If you don't find your foot at least tapping a little upon hearing this Brazilian band's high-energy party music, well, you might want to lay off the horse tranquilizers. The syncopated forro
sound has been filling rural dance floors for years; these guys (now living in NYC) have urbanized and updated it for a whole new group of listeners. Take a listen to the hyper, flute-filled "Bandinha" and just try to say they haven't succeeded.
Little Cow September 20 at Navy Pier and Hideout
Eastern European music has seen a surge in popularity stateside in recent years, thanks to acts like DeVotchKa, Gogol Bordello and Beirut. But Little Cow is the genuine article, having built a huge following in its native Hungary since 2002. It's not hard to see why, as the horn-filled, Gypsy-dance tunes are all about fun.
Los De Abajo September 22 at Green Dolphin Street
If you came away from August's Viva! Chicago Latin Music Festival and Art Fair
with a renewed interest in the diversity of Latin music, this Mexico City act would be a good place to start studying. The eight-piece band focuses on Latin ska (yes, there is such a thing), but also includes elements of reggae, cumbia, banda and straightahead rock in its eclectic sound. The group is known for its highly energetic live shows and strong politics, so come prepared to get sweaty and, possibly, inspired.
Mikrokolektyw September 22 at Museum of Contemporary Art, September 24 at Chicago Cultural Center
Drummer/trumpeter duos are a pretty rare thing - but so are musicians of this caliber. This mostly acoustic (with occasional electronic accompaniment) Polish pair offers avant-garde jazz that wouldn't be out of place at the Hideout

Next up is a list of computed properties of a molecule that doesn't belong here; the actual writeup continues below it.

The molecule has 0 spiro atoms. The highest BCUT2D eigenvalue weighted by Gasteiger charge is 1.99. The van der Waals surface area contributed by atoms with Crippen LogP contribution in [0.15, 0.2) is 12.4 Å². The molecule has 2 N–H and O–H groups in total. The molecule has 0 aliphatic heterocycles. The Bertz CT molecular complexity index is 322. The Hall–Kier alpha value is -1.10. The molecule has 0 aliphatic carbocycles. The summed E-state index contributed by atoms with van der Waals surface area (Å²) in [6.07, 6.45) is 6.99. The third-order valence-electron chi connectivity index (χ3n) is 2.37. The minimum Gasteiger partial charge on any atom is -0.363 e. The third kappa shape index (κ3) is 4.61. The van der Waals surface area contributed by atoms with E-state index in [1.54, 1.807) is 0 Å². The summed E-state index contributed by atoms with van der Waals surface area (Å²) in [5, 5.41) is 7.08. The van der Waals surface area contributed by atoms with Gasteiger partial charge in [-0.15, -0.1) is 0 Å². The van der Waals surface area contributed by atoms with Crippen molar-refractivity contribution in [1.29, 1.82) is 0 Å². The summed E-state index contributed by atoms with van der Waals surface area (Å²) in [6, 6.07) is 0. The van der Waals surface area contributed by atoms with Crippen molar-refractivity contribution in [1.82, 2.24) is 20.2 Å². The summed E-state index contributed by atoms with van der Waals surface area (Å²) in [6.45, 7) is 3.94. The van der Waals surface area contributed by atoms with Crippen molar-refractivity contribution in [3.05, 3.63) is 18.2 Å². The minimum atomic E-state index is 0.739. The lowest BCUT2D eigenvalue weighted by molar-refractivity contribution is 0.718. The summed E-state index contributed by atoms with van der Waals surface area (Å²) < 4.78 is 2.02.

's Immediate Sound Series (which is exactly where the band will be playing on the Wednesday before the fest). If you like your jazz with a bit of sadness sewn in, this is something to try.
Naomi Shelton and The Gospel Queens September 24 at Chicago Cultural Center
Recent Daptone Records signee Naomi Shelton seems to be constantly torn between her spiritual side (developed through years of singing gospel in the church) and the urge to sin (via fiery funk). She finds a good balance on her new release, What Have You Done, My Brother
, which is equal parts heaven and hell - sometimes in the same song ("Am I Asking Too Much"). If you don't believe in a higher power, you probably will after this show.
Watcha Clan September 18 at Navy Pier, September 20 at Sonotheque
If you missed this hypnotic French act when it was last in town, for the Chicago Folk & Roots Festival
in July, you owe it to yourself to correct the mistake. Led by Sista K, the multi-lingual group (songs are performed in French, Arabic, Hebrew and English) pulls its influences from all over the world, with one thing being a constant: the groove. Fans of Thievery Corporation, here's the next step in your world-music journey.
Kusun Ensemble September 19 at Rogers Park World Music Festival and Edgewater GRalley Festival
Chicagoans have been lucky to get so many legendary West African acts come to our city in recent years, including multiple appearances by Mali's Vieux Farka Toure and Amadou & Mariam, and Senegal's Orchestra Baobab. Now comes the Kusun Ensemble, a Ghanaian group that's doing things a little differently. Its Nokoko music uses traditional instruments to create a new, unique African jazz sound - and the dancing that comes along with it makes a good seat very necessary.